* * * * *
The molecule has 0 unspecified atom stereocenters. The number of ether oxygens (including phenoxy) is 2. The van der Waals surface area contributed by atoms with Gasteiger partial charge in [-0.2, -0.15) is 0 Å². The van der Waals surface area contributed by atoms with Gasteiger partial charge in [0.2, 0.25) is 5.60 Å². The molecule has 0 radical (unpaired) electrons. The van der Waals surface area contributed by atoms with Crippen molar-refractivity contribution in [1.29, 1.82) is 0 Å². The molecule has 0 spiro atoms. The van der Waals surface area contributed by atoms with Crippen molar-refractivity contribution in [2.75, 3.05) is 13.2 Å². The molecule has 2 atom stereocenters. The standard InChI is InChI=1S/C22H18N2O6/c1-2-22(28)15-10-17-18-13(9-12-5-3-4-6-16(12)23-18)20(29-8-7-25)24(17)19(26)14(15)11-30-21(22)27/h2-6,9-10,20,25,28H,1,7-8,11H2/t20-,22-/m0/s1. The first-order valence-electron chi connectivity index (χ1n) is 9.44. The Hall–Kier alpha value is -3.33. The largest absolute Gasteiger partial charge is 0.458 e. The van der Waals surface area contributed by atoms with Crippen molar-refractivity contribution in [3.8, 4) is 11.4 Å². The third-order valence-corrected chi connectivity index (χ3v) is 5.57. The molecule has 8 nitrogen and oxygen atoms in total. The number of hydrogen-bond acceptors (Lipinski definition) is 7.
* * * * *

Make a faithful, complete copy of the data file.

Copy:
The molecule has 0 unspecified atom stereocenters. The number of ether oxygens (including phenoxy) is 2. The van der Waals surface area contributed by atoms with Gasteiger partial charge in [-0.2, -0.15) is 0 Å². The van der Waals surface area contributed by atoms with Gasteiger partial charge in [0.2, 0.25) is 5.60 Å². The molecule has 0 radical (unpaired) electrons. The van der Waals surface area contributed by atoms with Crippen molar-refractivity contribution in [1.29, 1.82) is 0 Å². The molecule has 0 spiro atoms. The van der Waals surface area contributed by atoms with Crippen molar-refractivity contribution in [2.75, 3.05) is 13.2 Å². The molecule has 2 atom stereocenters. The standard InChI is InChI=1S/C22H18N2O6/c1-2-22(28)15-10-17-18-13(9-12-5-3-4-6-16(12)23-18)20(29-8-7-25)24(17)19(26)14(15)11-30-21(22)27/h2-6,9-10,20,25,28H,1,7-8,11H2/t20-,22-/m0/s1. The first-order valence-electron chi connectivity index (χ1n) is 9.44. The Hall–Kier alpha value is -3.33. The largest absolute Gasteiger partial charge is 0.458 e. The van der Waals surface area contributed by atoms with Crippen molar-refractivity contribution in [3.8, 4) is 11.4 Å². The third-order valence-corrected chi connectivity index (χ3v) is 5.57. The molecule has 8 nitrogen and oxygen atoms in total. The number of hydrogen-bond acceptors (Lipinski definition) is 7.